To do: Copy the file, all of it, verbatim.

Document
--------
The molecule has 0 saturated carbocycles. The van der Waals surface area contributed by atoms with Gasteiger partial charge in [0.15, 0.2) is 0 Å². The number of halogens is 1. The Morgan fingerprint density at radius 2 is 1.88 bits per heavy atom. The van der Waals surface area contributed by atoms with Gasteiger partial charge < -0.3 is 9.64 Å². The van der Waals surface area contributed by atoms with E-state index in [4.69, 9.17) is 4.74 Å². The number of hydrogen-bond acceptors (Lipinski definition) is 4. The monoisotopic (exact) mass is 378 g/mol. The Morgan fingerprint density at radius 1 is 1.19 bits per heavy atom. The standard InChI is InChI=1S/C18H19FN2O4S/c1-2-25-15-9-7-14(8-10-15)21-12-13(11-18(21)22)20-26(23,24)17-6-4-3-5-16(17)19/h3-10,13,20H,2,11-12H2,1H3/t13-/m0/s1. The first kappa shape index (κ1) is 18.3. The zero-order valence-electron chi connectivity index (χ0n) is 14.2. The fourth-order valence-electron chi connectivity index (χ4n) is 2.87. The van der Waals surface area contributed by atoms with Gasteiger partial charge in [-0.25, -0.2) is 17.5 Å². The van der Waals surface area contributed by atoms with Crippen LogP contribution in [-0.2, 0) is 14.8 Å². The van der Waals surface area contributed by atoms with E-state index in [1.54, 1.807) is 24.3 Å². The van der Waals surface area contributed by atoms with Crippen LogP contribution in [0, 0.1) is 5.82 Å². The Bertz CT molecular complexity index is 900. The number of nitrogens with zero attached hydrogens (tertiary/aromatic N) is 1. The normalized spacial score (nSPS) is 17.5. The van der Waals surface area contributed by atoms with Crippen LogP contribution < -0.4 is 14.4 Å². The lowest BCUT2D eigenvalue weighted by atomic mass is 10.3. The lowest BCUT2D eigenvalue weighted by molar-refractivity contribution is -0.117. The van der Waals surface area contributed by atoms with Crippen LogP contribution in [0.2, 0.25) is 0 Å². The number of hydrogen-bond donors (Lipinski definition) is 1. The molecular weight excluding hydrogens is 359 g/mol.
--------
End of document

The molecule has 0 saturated carbocycles. The van der Waals surface area contributed by atoms with Gasteiger partial charge in [0.15, 0.2) is 0 Å². The number of halogens is 1. The Morgan fingerprint density at radius 2 is 1.88 bits per heavy atom. The van der Waals surface area contributed by atoms with Gasteiger partial charge < -0.3 is 9.64 Å². The van der Waals surface area contributed by atoms with E-state index in [4.69, 9.17) is 4.74 Å². The number of hydrogen-bond acceptors (Lipinski definition) is 4. The monoisotopic (exact) mass is 378 g/mol. The Morgan fingerprint density at radius 1 is 1.19 bits per heavy atom. The standard InChI is InChI=1S/C18H19FN2O4S/c1-2-25-15-9-7-14(8-10-15)21-12-13(11-18(21)22)20-26(23,24)17-6-4-3-5-16(17)19/h3-10,13,20H,2,11-12H2,1H3/t13-/m0/s1. The first kappa shape index (κ1) is 18.3. The zero-order valence-electron chi connectivity index (χ0n) is 14.2. The fourth-order valence-electron chi connectivity index (χ4n) is 2.87. The van der Waals surface area contributed by atoms with Gasteiger partial charge in [-0.25, -0.2) is 17.5 Å². The van der Waals surface area contributed by atoms with Crippen LogP contribution in [-0.2, 0) is 14.8 Å². The van der Waals surface area contributed by atoms with E-state index in [1.54, 1.807) is 24.3 Å². The van der Waals surface area contributed by atoms with Crippen LogP contribution in [0, 0.1) is 5.82 Å². The Bertz CT molecular complexity index is 900. The number of nitrogens with zero attached hydrogens (tertiary/aromatic N) is 1. The normalized spacial score (nSPS) is 17.5. The van der Waals surface area contributed by atoms with Crippen LogP contribution < -0.4 is 14.4 Å². The lowest BCUT2D eigenvalue weighted by atomic mass is 10.3. The lowest BCUT2D eigenvalue weighted by molar-refractivity contribution is -0.117. The van der Waals surface area contributed by atoms with Crippen LogP contribution in [0.2, 0.25) is 0 Å². The number of hydrogen-bond donors (Lipinski definition) is 1. The molecular weight excluding hydrogens is 359 g/mol.